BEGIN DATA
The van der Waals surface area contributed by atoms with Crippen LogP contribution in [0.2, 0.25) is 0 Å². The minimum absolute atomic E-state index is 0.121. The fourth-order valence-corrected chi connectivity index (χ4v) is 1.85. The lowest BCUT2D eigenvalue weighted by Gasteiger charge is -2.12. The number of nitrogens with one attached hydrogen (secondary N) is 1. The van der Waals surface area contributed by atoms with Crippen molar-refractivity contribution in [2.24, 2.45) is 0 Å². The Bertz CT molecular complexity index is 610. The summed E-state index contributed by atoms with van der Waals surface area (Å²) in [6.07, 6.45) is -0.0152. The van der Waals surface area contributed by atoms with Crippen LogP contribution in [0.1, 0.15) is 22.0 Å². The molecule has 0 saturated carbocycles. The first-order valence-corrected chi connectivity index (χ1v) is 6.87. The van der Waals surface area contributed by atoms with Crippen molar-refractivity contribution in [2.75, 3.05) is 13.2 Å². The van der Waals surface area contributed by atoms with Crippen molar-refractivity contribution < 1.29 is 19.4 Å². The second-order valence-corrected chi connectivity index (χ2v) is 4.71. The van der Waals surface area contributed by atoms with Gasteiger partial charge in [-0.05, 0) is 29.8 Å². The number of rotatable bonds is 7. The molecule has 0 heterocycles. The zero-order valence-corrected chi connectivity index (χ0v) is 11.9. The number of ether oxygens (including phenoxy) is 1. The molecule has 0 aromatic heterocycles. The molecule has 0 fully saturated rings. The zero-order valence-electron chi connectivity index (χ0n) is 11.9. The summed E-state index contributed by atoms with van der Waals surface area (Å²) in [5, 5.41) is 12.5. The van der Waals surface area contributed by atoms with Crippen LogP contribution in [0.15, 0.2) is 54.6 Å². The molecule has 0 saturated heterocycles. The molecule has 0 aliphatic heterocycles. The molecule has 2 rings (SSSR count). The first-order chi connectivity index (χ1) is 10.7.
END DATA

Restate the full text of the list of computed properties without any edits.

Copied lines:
The van der Waals surface area contributed by atoms with Crippen LogP contribution in [0.2, 0.25) is 0 Å². The minimum absolute atomic E-state index is 0.121. The fourth-order valence-corrected chi connectivity index (χ4v) is 1.85. The lowest BCUT2D eigenvalue weighted by Gasteiger charge is -2.12. The number of nitrogens with one attached hydrogen (secondary N) is 1. The van der Waals surface area contributed by atoms with Crippen molar-refractivity contribution in [2.24, 2.45) is 0 Å². The Bertz CT molecular complexity index is 610. The summed E-state index contributed by atoms with van der Waals surface area (Å²) in [6.07, 6.45) is -0.0152. The van der Waals surface area contributed by atoms with Crippen LogP contribution in [0.1, 0.15) is 22.0 Å². The molecule has 0 saturated carbocycles. The first-order valence-corrected chi connectivity index (χ1v) is 6.87. The van der Waals surface area contributed by atoms with Crippen molar-refractivity contribution in [2.75, 3.05) is 13.2 Å². The van der Waals surface area contributed by atoms with Crippen molar-refractivity contribution < 1.29 is 19.4 Å². The second-order valence-corrected chi connectivity index (χ2v) is 4.71. The van der Waals surface area contributed by atoms with Gasteiger partial charge in [-0.05, 0) is 29.8 Å². The number of rotatable bonds is 7. The molecule has 0 heterocycles. The zero-order valence-corrected chi connectivity index (χ0v) is 11.9. The number of ether oxygens (including phenoxy) is 1. The molecule has 0 aromatic heterocycles. The molecule has 0 fully saturated rings. The zero-order valence-electron chi connectivity index (χ0n) is 11.9. The summed E-state index contributed by atoms with van der Waals surface area (Å²) in [5, 5.41) is 12.5. The van der Waals surface area contributed by atoms with Crippen LogP contribution in [0.15, 0.2) is 54.6 Å². The molecule has 0 saturated heterocycles. The molecule has 0 aliphatic heterocycles. The molecule has 2 rings (SSSR count). The first-order chi connectivity index (χ1) is 10.7.